There’s the old saying that we view ourselves through a much harsher lens than the rest of world does. So, let’s try to bring our own lens back into focus.

References

Health.com: 9 Ways to Silence Your Inner Critic

Thrive Global: What are Limiting Beliefs and What Causes Them?

IQ Matrix: The Complete Guide on How to Overcome Your Limiting Beliefs

Hormones are like chemical messengers, and govern nearly every cellular action in our body.

While very important, our sex hormones like estrogen, progesterone and testosterone, are actually not essential for our survival.

They’re responsible for sexual functioning and fertility, as well as in more of a “beauty” capacity – keeping our skin, hair & nails vital and youthful looking.

On the other hand, stress hormones (like cortisol & epinephrine, also known as adrenaline) are critical to our survival because they synthesize proteins, maintain cellular electrolyte balance, regulate heartbeat and blood pressure, and transport glucose into our cells – essentially feeding our brain.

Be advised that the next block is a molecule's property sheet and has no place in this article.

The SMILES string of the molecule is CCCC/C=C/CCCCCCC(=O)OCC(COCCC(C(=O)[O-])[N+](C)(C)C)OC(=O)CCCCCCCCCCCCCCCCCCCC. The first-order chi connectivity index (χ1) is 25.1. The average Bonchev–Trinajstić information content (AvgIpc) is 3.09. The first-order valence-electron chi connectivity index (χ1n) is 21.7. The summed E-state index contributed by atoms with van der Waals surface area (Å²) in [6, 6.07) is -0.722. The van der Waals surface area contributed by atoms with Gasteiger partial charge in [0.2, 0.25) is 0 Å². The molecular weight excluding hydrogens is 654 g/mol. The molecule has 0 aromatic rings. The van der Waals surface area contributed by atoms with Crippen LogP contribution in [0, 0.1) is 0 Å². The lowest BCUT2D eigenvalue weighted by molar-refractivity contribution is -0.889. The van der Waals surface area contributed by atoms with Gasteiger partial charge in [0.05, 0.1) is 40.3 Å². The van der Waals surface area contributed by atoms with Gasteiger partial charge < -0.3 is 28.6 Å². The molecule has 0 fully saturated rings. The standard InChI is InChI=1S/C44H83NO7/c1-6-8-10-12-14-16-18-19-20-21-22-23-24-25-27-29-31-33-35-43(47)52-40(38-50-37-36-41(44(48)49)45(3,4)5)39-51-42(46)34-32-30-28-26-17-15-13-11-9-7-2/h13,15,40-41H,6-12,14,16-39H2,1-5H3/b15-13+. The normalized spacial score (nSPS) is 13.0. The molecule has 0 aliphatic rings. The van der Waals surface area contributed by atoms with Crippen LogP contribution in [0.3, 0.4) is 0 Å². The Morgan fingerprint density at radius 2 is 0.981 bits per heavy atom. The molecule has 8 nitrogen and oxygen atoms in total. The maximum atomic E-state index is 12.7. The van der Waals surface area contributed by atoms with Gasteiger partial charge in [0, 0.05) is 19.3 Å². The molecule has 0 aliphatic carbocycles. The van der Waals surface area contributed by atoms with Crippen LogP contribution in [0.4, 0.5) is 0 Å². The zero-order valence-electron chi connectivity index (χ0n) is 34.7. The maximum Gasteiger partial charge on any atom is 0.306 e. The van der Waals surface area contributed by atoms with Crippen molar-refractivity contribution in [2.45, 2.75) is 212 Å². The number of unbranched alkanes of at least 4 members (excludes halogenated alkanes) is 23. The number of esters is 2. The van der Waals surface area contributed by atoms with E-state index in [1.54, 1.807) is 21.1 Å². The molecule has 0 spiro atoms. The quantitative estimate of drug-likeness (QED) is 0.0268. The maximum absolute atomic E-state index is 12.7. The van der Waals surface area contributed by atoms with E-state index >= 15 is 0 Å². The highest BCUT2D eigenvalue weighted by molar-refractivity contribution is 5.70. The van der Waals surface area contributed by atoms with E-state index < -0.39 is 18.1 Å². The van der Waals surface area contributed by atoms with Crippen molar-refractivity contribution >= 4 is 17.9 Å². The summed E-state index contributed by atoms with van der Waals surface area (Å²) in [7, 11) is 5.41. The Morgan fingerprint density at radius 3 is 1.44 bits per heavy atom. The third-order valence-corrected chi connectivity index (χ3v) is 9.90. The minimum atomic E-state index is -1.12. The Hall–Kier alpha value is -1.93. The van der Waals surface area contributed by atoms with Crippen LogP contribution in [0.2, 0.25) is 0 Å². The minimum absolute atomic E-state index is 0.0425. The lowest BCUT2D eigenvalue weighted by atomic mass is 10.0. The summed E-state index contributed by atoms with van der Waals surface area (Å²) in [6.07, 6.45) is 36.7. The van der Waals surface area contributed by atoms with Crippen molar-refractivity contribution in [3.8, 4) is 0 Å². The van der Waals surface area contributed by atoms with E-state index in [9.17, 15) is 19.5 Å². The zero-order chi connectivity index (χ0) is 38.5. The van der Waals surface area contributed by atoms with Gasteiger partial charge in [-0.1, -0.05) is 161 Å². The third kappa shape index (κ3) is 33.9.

These hormones are so crucial, that in times of chronic stress, cortisol (the “hormone of stress”) will be made at the expense of sex hormones. No wonder we can start feeling whacked out at certain stages of life.

So what happens when hormones stop playing well together?

We can often experience a ripple effect, even when there’s a slight hiccup in hormone function.

Also, due to the fact that the interconnected nature of your endocrine system, one hormonal imbalance can lead to an additional one, causing multiple symptoms and overlapping health issues.

The 10 most common signs that you probably have a hormonal imbalance

  1. Poor sleep – not being able to fall asleep or stay asleep
  2. Fatigue that’s not alleviated by sleep
  3. Night sweats and hot flashes
  4. Resistant excess weight and body fat, especially around the belly
  5. Low libido or sexual dysfunction
  6. Acne or other skin issues
  7. PMS symptoms
  8. Foggy thinking (brain fog!) and difficulty concentrating
  9. Mental health issues – depression and anxiety in particular
  10. Mood changes like irritability and anger

The main causes of hormonal imbalances